By Cam Huffman
The way it began, it appeared as though 2012 was going to be the year of the Mountaineer.
Just four days into the new year, a 9-3 West Virginia football team, which won the Big East championship in its first year under head coach Dana Holgorsen, put on a show against a 10-3 Clemson club that was the champion of the ACC and a 3 1/2-point favorite in the Discover Orange Bowl.
Trailing 17-14 after the opening quarter, WVU’s offense exploded.
The Mountaineers scored 35 points in the second quarter alone — one of the touchdowns coming on a 99-yard Darwin Cook fumble return. And ahead 49-29 at the half, WVU didn’t put on the breaks.
The Mountaineers ended the game with 70 points and partied into the Miami night after a 70-33 victory that gave WVU its third BCS bowl victory in seven seasons.
In the process, the first team Holgorsen ever led as the head coach rewrote the record books.
The 70 points were the most ever scored in a bowl game, as were the 35 in the second quarter and the 49 in the opening half.
Quarterback Geno Smith’s six passing touchdowns tied Chuck Long’s record from the 1984 Freedom Bowl, and his seven total — he rushed for another — tied another record.
Tavon Austin got into the mix with four touchdown receptions, becoming just the fourth player all-time to post such a number in a bowl game.
“Our guys felt like they weren’t getting much credit and they wanted to make a statement in this game,” said Holgorsen after the contest. “Clemson is a good team, but we got the momentum and it made us tough to catch. The victory caps a great season and helps us lay the groundwork for the future..”
The celebration lasted for months. Billboards were erected in Morgantown that read, “70, It’s not just our speed limit,” complete with an orange and a Flying WV, and South Carolina fans spent the offseason peppering the rival Tigers with jokes about WVU’s performance.
Orange Bowl hats, T-shirts and videos flew off the shelves, and Holgorsen turned that momentum into an offseason contract extension, complete with a raise.
“When the University commits what it has to me and vice versa, it is a positive,” said Holgorsen. “Assistant coaches and players will view this as stability, and they are going to want to be here. It is going to help in recruiting, ticket sales and all of the rest.”
So did the other big news of 2012 for the WVU football program, the school’s move to the Big 12 Conference.
On July 1, WVU and TCU became the newest members of the league as the Mountaineers left behind the unstable Big East and moved into a league with traditional powers like Texas and Oklahoma.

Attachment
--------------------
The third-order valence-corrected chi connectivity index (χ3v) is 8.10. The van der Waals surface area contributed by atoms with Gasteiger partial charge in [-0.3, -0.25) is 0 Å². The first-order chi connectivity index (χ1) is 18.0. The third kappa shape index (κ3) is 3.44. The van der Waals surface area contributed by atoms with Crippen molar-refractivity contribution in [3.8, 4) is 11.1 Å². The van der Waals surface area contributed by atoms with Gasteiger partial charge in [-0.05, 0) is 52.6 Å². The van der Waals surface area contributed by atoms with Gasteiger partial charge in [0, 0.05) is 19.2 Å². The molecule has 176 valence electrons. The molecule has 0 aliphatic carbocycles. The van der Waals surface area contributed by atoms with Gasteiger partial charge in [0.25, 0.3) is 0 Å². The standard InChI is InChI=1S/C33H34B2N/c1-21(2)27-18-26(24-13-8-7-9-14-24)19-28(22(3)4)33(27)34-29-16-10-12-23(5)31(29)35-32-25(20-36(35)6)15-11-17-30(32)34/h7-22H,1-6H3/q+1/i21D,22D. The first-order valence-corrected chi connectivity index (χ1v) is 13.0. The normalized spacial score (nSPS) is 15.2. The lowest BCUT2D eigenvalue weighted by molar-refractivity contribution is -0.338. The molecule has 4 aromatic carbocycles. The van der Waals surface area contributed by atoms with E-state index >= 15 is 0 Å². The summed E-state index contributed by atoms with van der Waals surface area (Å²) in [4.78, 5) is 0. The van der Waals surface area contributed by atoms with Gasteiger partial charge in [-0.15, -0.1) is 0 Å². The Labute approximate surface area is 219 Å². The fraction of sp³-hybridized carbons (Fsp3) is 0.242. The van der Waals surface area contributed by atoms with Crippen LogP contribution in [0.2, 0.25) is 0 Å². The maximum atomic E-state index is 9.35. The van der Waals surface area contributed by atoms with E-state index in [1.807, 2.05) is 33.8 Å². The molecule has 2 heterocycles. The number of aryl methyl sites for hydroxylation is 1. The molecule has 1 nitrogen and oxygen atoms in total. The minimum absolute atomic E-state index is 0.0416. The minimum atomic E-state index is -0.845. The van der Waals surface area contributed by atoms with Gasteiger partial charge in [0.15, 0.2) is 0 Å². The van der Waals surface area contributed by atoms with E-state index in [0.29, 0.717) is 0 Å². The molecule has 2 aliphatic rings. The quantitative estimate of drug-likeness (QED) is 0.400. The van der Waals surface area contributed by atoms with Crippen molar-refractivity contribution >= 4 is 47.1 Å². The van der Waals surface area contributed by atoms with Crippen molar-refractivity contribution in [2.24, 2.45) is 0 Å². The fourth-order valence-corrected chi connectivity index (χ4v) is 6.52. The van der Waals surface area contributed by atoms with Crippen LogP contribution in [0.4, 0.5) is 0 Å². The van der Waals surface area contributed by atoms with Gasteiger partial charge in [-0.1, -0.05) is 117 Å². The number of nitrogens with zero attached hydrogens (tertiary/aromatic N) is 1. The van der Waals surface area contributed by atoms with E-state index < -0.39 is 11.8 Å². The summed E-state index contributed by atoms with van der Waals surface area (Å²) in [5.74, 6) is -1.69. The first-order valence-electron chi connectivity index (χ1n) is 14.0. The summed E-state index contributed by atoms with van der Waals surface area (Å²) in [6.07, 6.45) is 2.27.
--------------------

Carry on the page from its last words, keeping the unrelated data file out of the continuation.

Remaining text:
“There are metrics like ticket sales and in football’s case, season ticket renewals, which are off the charts now,” said WVU athletic director Oliver Luck at the time of the move. “There is a lot of excitement right now. It is going to be a lot of fun and challenging, no question about it.
“There are all sorts of different indicators, but our coaches are very excited. They all seem to have an extra spring in their step, no matter what sport it is, because it is a new challenge.”
While the July 1 ceremonies, and WVU’s agreement to pay the Big East $20 million to leave, made the move official, it didn’t really become a reality until the Mountaineers played their first Big 12 football game against Baylor on Sept. 29. It was certainly a memorable start to a new era of WVU athletics.
In front of a crowd of 60,012 that striped the stadium with gold and blue and listened as Trace Adkins performed the national anthem, the Mountaineers and the Bears put on a show that previously had only been reserved for video games as WVU scored 70 again.
This time, the Mountaineers needed every one of those points as they held off Baylor for a 70-63 win that drew major national attention.
Smith threw for 656 yards and eight touchdowns, five of them to Stedman Bailey, who had 13 catches for 303 yards. Baylor quarterback Nick Florence, meanwhile, threw for 581 yards and five scores as the teams combined for 1,507 yards of offense. There were 19 total touchdowns, which equaled an FBS record.
It was clear after that memorable Morgantown Saturday, that WVU had officially entered a whole new world in athletics.
“You witnessed the same thing I did,” Holgorsen told reporters after the game. “I told everybody it was going to be different.”
— E-mail: firstname.lastname@example.org and follow on Twitter @CamHuffmanRH.